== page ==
The Insect Allies program administered by the US government’s Defense Advanced Research Projects Agency (DARPA) has been accused of attempting to develop bioweapon-bearing insects. A group of researchers led by Richard Guy Reeves, from the Max Planck Institute for Evolutionary Biology in Germany, published their concerns in an editorial in the journal Science.
DARPA says that the Insect Allies program is a research project aimed at protecting the US agricultural food supply. This protection would be achieved by delivering protective genes to plants via insects. The DARPA scientists want to be able to introduce genetically modified viruses that can edit chromosomes directly in the crops, known as horizontal environmental genetic alteration agents (HEGAAs).
Blake Bextine, DARPA Program Manager for Insect Allies, said in an interview, “Insect Allies aims to develop scalable, readily deployable, and generalizable countermeasures against potential natural and engineered threats to mature crops. The program is devising technologies to engineer and deliver these targeted therapies on relevant timescales—that is, within a single growing season.” At the moment, corn and tomato plants are being used in the experiments.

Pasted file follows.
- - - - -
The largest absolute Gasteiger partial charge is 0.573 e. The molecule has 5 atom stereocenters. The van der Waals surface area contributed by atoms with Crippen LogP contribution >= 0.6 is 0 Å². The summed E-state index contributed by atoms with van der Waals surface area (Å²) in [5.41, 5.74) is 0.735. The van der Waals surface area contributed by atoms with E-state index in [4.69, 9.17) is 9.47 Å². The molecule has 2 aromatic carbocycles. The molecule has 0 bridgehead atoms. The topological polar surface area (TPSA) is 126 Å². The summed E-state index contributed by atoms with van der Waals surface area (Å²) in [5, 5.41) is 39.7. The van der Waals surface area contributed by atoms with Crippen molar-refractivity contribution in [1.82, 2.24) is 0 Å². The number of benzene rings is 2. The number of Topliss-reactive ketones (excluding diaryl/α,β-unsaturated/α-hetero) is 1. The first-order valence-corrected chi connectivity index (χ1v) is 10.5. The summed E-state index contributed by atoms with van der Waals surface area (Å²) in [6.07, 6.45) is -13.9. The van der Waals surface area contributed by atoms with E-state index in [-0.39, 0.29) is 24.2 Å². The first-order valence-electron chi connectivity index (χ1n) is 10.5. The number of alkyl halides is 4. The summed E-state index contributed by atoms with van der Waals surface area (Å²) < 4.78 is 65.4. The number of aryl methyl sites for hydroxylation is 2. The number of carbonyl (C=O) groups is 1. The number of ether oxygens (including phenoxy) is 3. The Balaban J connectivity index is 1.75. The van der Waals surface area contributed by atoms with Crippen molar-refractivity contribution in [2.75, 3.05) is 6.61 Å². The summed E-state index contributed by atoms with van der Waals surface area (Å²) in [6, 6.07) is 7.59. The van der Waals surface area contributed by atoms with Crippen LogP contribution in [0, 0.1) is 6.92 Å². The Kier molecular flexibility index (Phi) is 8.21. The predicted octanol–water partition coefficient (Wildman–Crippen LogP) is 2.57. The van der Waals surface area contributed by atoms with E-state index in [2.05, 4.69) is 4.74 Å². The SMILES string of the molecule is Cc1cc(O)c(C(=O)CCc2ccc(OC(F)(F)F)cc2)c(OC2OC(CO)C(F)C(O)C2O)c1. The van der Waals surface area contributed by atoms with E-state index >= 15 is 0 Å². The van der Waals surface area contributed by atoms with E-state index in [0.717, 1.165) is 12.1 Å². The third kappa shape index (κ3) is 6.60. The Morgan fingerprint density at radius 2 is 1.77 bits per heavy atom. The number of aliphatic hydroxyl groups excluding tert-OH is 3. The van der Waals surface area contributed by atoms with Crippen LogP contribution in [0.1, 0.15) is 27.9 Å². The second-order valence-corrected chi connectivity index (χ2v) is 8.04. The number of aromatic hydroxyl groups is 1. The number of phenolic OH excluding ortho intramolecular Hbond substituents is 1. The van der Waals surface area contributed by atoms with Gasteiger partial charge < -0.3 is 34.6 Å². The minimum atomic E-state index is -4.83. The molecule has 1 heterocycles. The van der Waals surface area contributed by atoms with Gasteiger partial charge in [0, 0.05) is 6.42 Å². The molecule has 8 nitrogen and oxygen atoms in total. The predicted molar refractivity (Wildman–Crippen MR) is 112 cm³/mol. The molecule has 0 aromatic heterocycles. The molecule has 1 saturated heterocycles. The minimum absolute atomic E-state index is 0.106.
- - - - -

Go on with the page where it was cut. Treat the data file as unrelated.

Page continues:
Food security for basic crops, like wheat and corn, is very important because hundreds of millions across the globe rely on them for their basic nutritional needs. Crop failure due to natural pathogens, environmental disasters, or intentional attacks could have devastating consequences.
Reeves and his colleagues question the very nature of the project and claim that the project “appears very limited in its capacity to enhance U.S. agriculture or respond to national emergencies.” They wrote in the editorial: “HEGAA weapons could be extremely transmissible to susceptible crop species, particularly where insects were used as the means of delivery.” Insects are responsible for the transmission of most plant viruses.
The critics are saying the technology could quickly be simplified to develop a whole new class of biological weapons. However, they also say the potential for turning this technology into a weapon is already out there and that the Insect Allies program may be a response to intelligence about another nation’s capabilities.